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Appendix A: Milestones

NPDB Milestones

1994

Practitioner Statement Added to Reports

  • A practitioner with a report in the NPDB could add his or her own statement, which is available to queriers, to the report.
  • NPDB implemented automated fee collection through electronic funds transfer.
  • Individuals and entities that query could preauthorize the NPDB to debit their bank accounts directly for query fees.
  • QPRAC version 2.0 was introduced, allowing the NPDB to respond electronically to queries.
  • HRSA contracted with its second contractor to develop and operate the second- generation NPDB.
  • More than 1.5 million queries were processed, an average of 30,000 per week.
  • More than half of all queries became electronic.
  • Average query response time was 2 to 3 days.

1995

NPDB Collected Its 100,000th Report

  • Since its implementation in 1990, the NPDB collected its 100,000th report.
  • All paper queries, except practitioner self-queries, were eliminated.
  • Voluntary queries, submitted by entities not mandated by law, outnumbered mandated queries for the first time.
  • Responses to queries became more comprehensive. If the subject of a report requested a Secretarial Review (now called Dispute Review), the response for each query included this information as well as the status of the Secretarial Review.

1996

Health Insurance Portability and Accountability Act Enacted

  • The Secretary of HHS, acting through the OIG, was directed by the Health Insurance Portability and Accountability Act of 1996 to create the HIPDB to combat fraud and abuse in health insurance and health care delivery.
  • NPDB users could submit reports and update registration information electronically using QPRAC version 3.0.A blizzard blanketed the Washington, DC, area with 20 inches of snow. Although employees of DPDB's forerunner, the Division of Quality Assurance, were not able to get to work, the NPDB received and processed more than 20,000 queries during the blizzard.
  • More than 2.7 million queries were processed, an average of 52,000 per week.
  • Average query response time was 6 hours or less.

1997

HRSA Coordinated NPDB with HIPDB

  • Because of the NPDB's success, the HHS OIG asked BHPr's Division of Quality Assurance to design, develop, and operate the new HIPDB. By law, the operations of the NPDB and HIPDB were required to be coordinated.
  • NPDB queries generated information about Medicare and Medicaid exclusions.

1998

Health Care Entities Queried More than 15 Million Times

  • State licensing boards, hospitals, and other health care entities queried the NPDB more than 15 million times since 1990.
  • The NPDB collected its 200,000th report.

1999

NPDB and HIPDB Became Web Based

  • Final regulations governing the HIPDB were codified as 45 CFR Part 61.
  • For the first time, the NPDB and the HIPDB began accepting reports and single- name queries using a secure Internet site. This was made possible with the Integrated Querying and Reporting Service (IQRS).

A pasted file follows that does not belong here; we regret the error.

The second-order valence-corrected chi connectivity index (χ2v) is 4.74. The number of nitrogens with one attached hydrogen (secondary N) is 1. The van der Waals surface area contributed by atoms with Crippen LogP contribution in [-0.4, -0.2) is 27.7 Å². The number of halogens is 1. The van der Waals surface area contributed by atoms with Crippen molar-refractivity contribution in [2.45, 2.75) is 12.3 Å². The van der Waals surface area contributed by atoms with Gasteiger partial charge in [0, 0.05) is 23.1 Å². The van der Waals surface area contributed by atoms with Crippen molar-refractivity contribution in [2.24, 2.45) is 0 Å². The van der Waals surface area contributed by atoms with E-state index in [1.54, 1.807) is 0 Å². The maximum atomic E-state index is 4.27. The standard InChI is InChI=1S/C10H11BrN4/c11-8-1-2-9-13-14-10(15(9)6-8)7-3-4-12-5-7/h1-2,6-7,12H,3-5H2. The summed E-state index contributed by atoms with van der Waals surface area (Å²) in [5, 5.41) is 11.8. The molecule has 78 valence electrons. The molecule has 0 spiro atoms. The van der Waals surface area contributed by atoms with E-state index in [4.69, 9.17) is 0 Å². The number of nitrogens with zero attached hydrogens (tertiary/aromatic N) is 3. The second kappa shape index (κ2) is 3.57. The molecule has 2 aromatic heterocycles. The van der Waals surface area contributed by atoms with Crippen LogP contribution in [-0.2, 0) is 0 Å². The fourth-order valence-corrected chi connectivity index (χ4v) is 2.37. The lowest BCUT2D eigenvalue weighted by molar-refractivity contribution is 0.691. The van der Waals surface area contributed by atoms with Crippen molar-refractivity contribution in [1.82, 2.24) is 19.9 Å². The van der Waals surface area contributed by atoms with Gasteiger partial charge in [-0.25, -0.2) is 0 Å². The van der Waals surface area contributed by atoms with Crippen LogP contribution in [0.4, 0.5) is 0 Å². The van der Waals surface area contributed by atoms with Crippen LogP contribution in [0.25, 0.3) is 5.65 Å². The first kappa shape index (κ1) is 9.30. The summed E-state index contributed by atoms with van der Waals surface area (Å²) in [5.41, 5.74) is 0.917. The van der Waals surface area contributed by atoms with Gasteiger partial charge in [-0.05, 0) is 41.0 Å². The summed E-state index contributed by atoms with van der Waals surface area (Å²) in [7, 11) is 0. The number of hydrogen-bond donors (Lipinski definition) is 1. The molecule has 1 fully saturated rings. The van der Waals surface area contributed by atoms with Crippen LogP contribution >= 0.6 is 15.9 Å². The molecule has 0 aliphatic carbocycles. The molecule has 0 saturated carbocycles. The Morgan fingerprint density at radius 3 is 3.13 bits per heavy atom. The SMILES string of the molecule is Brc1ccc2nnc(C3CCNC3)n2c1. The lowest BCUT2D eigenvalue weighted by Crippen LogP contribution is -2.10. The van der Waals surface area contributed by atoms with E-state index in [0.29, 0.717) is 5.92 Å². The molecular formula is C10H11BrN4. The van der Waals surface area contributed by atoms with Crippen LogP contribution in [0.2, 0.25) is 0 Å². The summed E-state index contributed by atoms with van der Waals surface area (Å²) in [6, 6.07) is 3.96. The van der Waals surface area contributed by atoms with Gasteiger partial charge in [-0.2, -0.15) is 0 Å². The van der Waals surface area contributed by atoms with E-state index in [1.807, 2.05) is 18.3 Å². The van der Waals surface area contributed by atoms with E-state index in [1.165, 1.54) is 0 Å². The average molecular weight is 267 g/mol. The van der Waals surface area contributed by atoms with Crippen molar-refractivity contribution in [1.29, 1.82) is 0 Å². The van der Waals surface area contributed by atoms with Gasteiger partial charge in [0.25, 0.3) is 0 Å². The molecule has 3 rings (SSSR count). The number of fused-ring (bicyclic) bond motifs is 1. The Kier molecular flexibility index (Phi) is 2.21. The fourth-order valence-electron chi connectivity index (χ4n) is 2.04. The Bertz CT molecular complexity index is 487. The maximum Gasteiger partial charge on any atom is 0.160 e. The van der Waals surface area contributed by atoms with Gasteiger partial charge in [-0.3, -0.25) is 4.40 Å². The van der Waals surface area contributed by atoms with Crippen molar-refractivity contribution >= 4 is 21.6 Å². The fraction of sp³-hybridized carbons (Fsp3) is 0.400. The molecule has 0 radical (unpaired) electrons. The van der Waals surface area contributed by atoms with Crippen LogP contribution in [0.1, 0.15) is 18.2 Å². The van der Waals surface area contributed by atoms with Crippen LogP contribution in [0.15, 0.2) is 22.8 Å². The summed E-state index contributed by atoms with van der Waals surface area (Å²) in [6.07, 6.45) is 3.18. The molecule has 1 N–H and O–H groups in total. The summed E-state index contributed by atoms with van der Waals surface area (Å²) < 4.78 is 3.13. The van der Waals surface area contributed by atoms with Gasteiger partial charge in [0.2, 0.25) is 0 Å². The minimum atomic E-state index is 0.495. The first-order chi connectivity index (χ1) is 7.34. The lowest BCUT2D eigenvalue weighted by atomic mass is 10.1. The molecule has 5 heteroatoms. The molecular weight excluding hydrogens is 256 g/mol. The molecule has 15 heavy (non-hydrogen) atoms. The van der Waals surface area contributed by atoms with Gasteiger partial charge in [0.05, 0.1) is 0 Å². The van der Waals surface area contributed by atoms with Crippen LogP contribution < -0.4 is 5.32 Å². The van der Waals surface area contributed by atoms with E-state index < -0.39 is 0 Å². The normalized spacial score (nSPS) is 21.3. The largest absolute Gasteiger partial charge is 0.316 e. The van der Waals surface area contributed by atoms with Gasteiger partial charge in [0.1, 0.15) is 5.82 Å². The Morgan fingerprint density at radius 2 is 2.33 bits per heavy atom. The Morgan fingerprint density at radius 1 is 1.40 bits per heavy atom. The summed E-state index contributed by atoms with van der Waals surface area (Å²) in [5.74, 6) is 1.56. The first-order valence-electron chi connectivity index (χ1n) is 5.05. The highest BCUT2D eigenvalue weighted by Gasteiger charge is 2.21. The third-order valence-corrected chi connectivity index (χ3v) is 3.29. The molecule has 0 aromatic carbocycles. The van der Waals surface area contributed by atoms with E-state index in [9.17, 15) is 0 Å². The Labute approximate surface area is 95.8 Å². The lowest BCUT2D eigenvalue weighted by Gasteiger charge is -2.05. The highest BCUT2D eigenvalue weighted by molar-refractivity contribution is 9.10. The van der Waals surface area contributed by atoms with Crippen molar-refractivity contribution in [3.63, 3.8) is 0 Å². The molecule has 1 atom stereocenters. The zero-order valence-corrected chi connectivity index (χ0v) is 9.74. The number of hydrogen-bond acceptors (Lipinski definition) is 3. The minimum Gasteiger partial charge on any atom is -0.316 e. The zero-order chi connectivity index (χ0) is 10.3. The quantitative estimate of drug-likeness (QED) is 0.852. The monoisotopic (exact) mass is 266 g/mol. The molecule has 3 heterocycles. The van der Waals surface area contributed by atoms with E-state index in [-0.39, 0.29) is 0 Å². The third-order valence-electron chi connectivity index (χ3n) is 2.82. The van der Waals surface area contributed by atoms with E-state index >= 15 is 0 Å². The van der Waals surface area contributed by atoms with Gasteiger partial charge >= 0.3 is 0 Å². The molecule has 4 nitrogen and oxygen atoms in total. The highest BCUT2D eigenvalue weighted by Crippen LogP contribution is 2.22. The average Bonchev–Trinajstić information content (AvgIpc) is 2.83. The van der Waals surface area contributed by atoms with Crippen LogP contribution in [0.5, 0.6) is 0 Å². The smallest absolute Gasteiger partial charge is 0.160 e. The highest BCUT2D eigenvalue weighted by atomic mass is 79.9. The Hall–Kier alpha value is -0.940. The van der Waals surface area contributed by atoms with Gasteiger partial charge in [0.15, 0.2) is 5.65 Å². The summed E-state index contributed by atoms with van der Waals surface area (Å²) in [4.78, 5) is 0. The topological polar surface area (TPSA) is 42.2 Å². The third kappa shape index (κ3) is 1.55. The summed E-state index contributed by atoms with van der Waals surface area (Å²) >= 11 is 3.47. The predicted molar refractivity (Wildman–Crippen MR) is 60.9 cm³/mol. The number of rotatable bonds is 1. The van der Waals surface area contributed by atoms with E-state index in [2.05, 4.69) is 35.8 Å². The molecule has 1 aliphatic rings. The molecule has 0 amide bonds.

• More than 3.2 million NPDB queries were processed during the year, an average of 6 queries a minute, 24 hours a day, 365 days a year, or a query every 10 seconds.

2000

NPDB Turned 10 Years Old

  • NPDB celebrated 10 years of successful operations.
  • NPDB entered the new millennium Y2K-trouble free.
  • HIPDB opened for querying.
  • Average query response time was 4 hours.
  • The Data Bank introduced the Interface Control Document Transfer Program, an alternative to the IQRS for large-volume users. This change allowed interoperability between the computer systems of those that query and report and the Data Bank.

2001

Web-Based Self-Query Service Began

  • Improvements were made to the self-query service so that practitioners were able to submit self-query data electronically through the Data Bank's secure website. After transmitting a self-query, the process was completed by printing and mailing a notarized self-query application to the Data Bank. Self-queries were processed within 48 hours and self-query status could be tracked online.
  • BHPr's Division of Quality Assurance was renamed the Division of Practitioner Data Banks.

2002

NPDB Received Recognition

  • The DPDB received an Electronic Government Trailblazer Award for the Data Bank. This award highlighted Federal, State, local, and international government programs that had successfully implemented the most innovative information systems in e-Government.
  • The Data Bank introduced the online Report Response Service for efficient processing of self-queries, while maintaining strict security standards. The Report Response Service allowed report subjects to electronically maintain current address information with the Data Bank; add, modify, or remove Subject Statements; initiate or withdraw disputes; and elevate or withdraw requests for Secretarial Review online. Previously, subjects performed these functions via paper correspondence.

2003

IQRS Introduced Web-Based Entity and Agent Registration

  • The Data Bank introduced online entity and authorized agent registration, replacing the paper registration forms and paper-based registration process. On-screen instructions and help file information provided immediate assistance, enabling simplified online registration.